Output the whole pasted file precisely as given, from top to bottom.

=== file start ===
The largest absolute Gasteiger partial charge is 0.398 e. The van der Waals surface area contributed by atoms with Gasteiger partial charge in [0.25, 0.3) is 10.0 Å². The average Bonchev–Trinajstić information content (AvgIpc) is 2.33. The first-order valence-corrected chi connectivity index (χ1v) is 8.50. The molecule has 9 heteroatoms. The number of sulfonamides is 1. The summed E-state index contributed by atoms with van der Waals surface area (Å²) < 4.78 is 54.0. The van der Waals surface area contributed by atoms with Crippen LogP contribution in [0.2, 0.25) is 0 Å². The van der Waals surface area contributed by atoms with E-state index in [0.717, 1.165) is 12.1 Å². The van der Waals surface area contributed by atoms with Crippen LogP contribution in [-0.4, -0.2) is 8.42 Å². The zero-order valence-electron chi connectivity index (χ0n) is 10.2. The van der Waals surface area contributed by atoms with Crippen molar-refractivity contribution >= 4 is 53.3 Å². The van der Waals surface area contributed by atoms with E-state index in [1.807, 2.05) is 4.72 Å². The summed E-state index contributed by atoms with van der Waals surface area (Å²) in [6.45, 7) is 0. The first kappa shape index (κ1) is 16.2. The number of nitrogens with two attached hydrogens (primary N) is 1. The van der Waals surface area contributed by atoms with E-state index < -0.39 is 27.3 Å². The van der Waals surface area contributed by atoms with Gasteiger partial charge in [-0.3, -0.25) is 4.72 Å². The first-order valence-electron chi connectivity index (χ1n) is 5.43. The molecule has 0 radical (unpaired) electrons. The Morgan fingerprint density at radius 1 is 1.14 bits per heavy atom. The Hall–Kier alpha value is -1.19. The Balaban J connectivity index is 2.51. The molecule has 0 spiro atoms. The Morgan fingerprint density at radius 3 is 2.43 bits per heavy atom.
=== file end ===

The largest absolute Gasteiger partial charge is 0.398 e. The van der Waals surface area contributed by atoms with Gasteiger partial charge in [0.25, 0.3) is 10.0 Å². The average Bonchev–Trinajstić information content (AvgIpc) is 2.33. The first-order valence-corrected chi connectivity index (χ1v) is 8.50. The molecule has 9 heteroatoms. The number of sulfonamides is 1. The summed E-state index contributed by atoms with van der Waals surface area (Å²) < 4.78 is 54.0. The van der Waals surface area contributed by atoms with Crippen LogP contribution in [0.2, 0.25) is 0 Å². The van der Waals surface area contributed by atoms with E-state index in [0.717, 1.165) is 12.1 Å². The van der Waals surface area contributed by atoms with Crippen LogP contribution in [-0.4, -0.2) is 8.42 Å². The zero-order valence-electron chi connectivity index (χ0n) is 10.2. The van der Waals surface area contributed by atoms with Crippen molar-refractivity contribution >= 4 is 53.3 Å². The van der Waals surface area contributed by atoms with E-state index in [1.807, 2.05) is 4.72 Å². The summed E-state index contributed by atoms with van der Waals surface area (Å²) in [6.45, 7) is 0. The first kappa shape index (κ1) is 16.2. The number of nitrogens with two attached hydrogens (primary N) is 1. The van der Waals surface area contributed by atoms with E-state index < -0.39 is 27.3 Å². The van der Waals surface area contributed by atoms with Gasteiger partial charge in [-0.3, -0.25) is 4.72 Å². The first-order valence-electron chi connectivity index (χ1n) is 5.43. The molecule has 0 radical (unpaired) electrons. The Morgan fingerprint density at radius 1 is 1.14 bits per heavy atom. The Hall–Kier alpha value is -1.19. The Balaban J connectivity index is 2.51. The molecule has 0 spiro atoms. The Morgan fingerprint density at radius 3 is 2.43 bits per heavy atom.